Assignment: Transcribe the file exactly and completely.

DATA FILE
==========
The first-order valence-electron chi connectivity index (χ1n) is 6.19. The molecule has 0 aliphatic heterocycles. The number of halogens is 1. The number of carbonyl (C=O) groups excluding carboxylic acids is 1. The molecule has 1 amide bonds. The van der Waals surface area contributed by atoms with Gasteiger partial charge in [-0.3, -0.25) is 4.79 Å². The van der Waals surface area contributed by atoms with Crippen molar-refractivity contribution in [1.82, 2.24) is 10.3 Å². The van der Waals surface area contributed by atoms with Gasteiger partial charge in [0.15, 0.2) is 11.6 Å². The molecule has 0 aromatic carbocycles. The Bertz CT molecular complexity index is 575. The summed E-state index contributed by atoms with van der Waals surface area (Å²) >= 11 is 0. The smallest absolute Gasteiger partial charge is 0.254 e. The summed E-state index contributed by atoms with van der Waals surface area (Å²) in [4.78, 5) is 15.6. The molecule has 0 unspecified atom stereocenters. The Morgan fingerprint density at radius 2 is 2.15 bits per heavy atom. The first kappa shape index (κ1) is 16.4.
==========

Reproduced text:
The first-order valence-electron chi connectivity index (χ1n) is 6.19. The molecule has 0 aliphatic heterocycles. The number of halogens is 1. The number of carbonyl (C=O) groups excluding carboxylic acids is 1. The molecule has 1 amide bonds. The van der Waals surface area contributed by atoms with Gasteiger partial charge in [-0.3, -0.25) is 4.79 Å². The van der Waals surface area contributed by atoms with Crippen molar-refractivity contribution in [1.82, 2.24) is 10.3 Å². The van der Waals surface area contributed by atoms with Gasteiger partial charge in [0.15, 0.2) is 11.6 Å². The molecule has 0 aromatic carbocycles. The Bertz CT molecular complexity index is 575. The summed E-state index contributed by atoms with van der Waals surface area (Å²) >= 11 is 0. The smallest absolute Gasteiger partial charge is 0.254 e. The summed E-state index contributed by atoms with van der Waals surface area (Å²) in [4.78, 5) is 15.6. The molecule has 0 unspecified atom stereocenters. The Morgan fingerprint density at radius 2 is 2.15 bits per heavy atom. The first kappa shape index (κ1) is 16.4.